The origins of learner corpus research go back to the late 1980s when large electronic collections of written or spoken data started to be collected from foreign/second language learners, with a view to advancing our understanding of the mechanisms of second language acquisition and developing tailor-made pedagogical tools. Engaging with the interdisciplinary nature of this fast-growing field, The Cambridge Handbook of Learner Corpus Research explores the diverse and extensive applications of learner corpora, with 27 chapters written by internationally renowned experts. This comprehensive work is a vital resource for students, teachers and researchers, offering fresh perspectives and a unique overview of the field. With representative studies in each chapter which provide an essential guide on how to conduct learner corpus research in a wide range of areas, this work is a cutting-edge account of learner corpus collection, annotation, methodology, theory, analysis and applications.
Table of Contents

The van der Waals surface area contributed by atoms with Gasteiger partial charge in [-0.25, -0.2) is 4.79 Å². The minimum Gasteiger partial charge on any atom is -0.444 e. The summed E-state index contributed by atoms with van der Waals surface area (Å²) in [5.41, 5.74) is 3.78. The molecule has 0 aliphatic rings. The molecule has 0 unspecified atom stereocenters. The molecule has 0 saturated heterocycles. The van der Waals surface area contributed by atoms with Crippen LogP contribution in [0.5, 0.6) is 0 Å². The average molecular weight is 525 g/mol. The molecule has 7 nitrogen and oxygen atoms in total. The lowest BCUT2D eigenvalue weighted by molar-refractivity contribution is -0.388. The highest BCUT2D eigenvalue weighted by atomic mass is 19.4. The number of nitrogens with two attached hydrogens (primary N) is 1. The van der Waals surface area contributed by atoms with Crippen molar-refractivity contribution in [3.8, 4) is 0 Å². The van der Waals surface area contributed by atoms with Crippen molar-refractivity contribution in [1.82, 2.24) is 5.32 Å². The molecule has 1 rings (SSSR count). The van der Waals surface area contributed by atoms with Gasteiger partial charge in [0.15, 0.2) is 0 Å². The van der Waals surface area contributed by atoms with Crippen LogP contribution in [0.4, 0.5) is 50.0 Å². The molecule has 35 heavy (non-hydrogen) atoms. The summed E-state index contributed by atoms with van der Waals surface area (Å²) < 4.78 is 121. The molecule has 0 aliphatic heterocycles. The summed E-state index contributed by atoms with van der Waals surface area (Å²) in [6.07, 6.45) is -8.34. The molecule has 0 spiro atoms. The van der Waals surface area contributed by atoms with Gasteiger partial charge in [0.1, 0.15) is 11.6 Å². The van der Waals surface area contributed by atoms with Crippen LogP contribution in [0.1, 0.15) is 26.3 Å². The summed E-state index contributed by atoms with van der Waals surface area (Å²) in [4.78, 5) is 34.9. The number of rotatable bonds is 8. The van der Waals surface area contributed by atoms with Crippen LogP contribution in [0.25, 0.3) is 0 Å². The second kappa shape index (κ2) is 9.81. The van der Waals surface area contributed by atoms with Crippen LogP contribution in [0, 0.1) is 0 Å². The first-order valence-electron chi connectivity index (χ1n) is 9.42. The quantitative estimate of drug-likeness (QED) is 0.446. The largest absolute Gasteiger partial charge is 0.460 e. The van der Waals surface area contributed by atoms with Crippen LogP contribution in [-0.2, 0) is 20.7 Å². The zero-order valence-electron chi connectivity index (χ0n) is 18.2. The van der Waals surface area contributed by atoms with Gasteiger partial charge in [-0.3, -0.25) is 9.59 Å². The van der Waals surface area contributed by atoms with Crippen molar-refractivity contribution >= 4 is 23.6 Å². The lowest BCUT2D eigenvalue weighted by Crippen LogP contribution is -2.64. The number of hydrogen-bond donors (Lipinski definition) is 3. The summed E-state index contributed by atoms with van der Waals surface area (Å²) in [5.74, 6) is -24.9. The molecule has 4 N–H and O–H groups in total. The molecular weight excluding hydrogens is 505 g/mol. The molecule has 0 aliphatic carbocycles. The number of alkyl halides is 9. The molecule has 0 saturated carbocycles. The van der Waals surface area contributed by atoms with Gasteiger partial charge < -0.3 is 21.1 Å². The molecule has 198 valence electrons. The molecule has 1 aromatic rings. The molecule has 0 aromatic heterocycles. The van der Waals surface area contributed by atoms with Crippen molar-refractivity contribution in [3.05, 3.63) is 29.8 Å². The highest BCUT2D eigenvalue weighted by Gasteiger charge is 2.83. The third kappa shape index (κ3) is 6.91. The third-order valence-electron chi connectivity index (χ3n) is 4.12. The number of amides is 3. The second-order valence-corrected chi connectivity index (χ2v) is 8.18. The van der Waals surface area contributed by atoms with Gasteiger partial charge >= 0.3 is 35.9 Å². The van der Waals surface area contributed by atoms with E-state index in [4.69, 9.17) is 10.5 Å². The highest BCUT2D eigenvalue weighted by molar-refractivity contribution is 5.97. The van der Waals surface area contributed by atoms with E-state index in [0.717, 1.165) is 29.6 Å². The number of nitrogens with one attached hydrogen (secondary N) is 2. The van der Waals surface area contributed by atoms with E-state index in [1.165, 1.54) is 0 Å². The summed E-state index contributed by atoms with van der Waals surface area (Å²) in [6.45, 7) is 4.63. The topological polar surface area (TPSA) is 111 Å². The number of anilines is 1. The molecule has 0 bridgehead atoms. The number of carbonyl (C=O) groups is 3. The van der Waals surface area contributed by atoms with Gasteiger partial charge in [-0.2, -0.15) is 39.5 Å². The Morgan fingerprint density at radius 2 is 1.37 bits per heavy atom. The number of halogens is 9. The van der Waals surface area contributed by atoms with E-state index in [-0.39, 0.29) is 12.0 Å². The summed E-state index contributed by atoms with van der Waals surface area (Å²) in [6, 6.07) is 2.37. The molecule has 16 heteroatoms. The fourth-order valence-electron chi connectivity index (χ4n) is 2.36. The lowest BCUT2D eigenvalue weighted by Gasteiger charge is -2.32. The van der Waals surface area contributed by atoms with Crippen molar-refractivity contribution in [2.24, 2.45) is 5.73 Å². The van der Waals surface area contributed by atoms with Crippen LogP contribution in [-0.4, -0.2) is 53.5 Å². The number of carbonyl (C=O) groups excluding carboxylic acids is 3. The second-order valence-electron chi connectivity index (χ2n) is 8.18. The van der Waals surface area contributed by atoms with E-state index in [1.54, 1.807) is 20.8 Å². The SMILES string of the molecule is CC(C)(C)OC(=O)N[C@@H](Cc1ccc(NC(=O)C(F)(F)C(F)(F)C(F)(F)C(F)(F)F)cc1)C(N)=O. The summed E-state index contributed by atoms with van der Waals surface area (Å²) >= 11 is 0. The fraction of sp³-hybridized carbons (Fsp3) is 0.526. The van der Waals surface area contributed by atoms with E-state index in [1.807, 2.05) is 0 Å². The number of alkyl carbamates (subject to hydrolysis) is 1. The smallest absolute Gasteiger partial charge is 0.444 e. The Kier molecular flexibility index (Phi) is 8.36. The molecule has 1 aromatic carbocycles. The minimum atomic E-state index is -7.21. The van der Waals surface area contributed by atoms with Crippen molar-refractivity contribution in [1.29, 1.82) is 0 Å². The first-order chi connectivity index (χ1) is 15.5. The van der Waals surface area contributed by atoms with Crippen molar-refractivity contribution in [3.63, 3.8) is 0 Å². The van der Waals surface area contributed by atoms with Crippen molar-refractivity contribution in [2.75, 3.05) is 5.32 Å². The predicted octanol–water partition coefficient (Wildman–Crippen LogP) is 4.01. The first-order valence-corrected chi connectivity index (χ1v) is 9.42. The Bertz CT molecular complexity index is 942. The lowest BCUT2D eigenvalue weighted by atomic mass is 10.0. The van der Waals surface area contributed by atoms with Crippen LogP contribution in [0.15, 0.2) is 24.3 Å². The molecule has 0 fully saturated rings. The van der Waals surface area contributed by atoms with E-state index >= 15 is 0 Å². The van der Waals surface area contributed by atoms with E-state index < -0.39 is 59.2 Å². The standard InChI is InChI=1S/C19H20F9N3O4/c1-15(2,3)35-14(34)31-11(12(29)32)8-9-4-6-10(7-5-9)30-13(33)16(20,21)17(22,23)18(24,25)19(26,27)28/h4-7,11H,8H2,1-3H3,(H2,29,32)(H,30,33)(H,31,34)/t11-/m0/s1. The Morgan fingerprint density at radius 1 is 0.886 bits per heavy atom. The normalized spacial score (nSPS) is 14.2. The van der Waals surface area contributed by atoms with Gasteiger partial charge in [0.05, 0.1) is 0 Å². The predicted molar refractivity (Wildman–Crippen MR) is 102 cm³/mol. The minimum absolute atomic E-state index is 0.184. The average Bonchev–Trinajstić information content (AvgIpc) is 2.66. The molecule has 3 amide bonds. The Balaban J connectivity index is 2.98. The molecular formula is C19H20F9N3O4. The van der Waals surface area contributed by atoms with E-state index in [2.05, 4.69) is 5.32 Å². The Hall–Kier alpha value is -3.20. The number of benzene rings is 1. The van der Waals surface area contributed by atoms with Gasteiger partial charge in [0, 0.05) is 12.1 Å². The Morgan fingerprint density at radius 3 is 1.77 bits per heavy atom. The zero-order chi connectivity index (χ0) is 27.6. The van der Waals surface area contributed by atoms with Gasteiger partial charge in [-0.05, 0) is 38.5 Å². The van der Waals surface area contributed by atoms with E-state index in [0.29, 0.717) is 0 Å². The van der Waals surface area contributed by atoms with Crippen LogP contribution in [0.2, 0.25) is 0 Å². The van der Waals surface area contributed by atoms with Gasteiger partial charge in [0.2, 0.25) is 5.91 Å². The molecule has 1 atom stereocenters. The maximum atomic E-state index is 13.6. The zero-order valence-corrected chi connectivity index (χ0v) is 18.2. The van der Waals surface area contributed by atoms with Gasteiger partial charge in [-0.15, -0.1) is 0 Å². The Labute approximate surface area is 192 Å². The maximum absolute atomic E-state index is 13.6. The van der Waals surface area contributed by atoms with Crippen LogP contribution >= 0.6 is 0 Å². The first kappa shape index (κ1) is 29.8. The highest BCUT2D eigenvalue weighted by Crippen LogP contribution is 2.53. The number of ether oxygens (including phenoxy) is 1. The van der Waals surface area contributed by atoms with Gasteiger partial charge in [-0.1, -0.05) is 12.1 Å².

1. Introduction: learner corpus research – past, present and future Sylviane Granger, Gaëtanelle Gilquin and Fanny Meunier; Part I. Learner Corpus Design and Methodology: 2. From design to collection of learner corpora Gaëtanelle Gilquin; 3. Learner corpus methodology Marcus Callies; 4. Learner corpora and psycholinguistics Philip Durrant and Anna Siyanova-Chanturia; 5. Annotating learner corpora Bertus van Rooy; 6. Speech annotation of learner corpora Nicolas Ballier and Philippe Martin; 7. Error annotation systems Anke Lüdeling and Hagen Hirschmann; 8. Statistics for learner corpus research Stefan Th. Gries; Part II. Analysis of Learner Language: 9. Learner corpora and lexis Tom Cobb and Marlise Horst; 10. Learner corpora and phraseology Signe Oksefjell Ebeling and Hilde Hasselgård; 11. Learner corpora and grammar Tom Rankin; 12. Learner corpora and discourse JoAnne Neff-van Aertselaer; 13. Learner corpora and pragmatics Nina Vyatkina and Joseph Cunningham; Part III. Learner Corpus Research and Second Language Acquisition: 14. Second language acquisition theory and learner corpus research Florence Myles; 15. Transfer and learner corpus research John Osborne; 16. Learner corpora and formulaic language in second language acquisition research Nick C. Ellis, Rita Simpson-Vlach, Ute Römer, Matthew Brook O'Donnell and Stefanie Wulff; 17. Developmental patterns in learner corpora Fanny Meunier; 18. Variability in learner corpora Annelie Ädel; 19. Learner corpora and learning context Joybrato Mukherjee and Sandra Götz; Part IV. Learner Corpus Research and Language Teaching: 20. The learner corpus as a pedagogic corpus Angela Chambers; 21. Learner corpora and language for academic and specific purposes Lynne Flowerdew; 22. The contribution of learner corpora to reference and instructional materials design Sylviane Granger; 23. Learner corpora and language testing Fiona Barker, Angeliki Salamoura and Nick Saville; Part V. Learner Corpus Research and Natural Language Processing: 24. Learner corpora and natural language processing Detmar Meurers; 25. Automatic grammar- and spell-checking for language learners Claudia Leacock, Martin Chodorow and Joel Tetreault; 26. Learner corpora and automated scoring Derrick Higgins, Chaitanya Ramineni and Klaus Zechner; 27. Learner corpora and native language identification Scott Jarvis and Magali Paquot.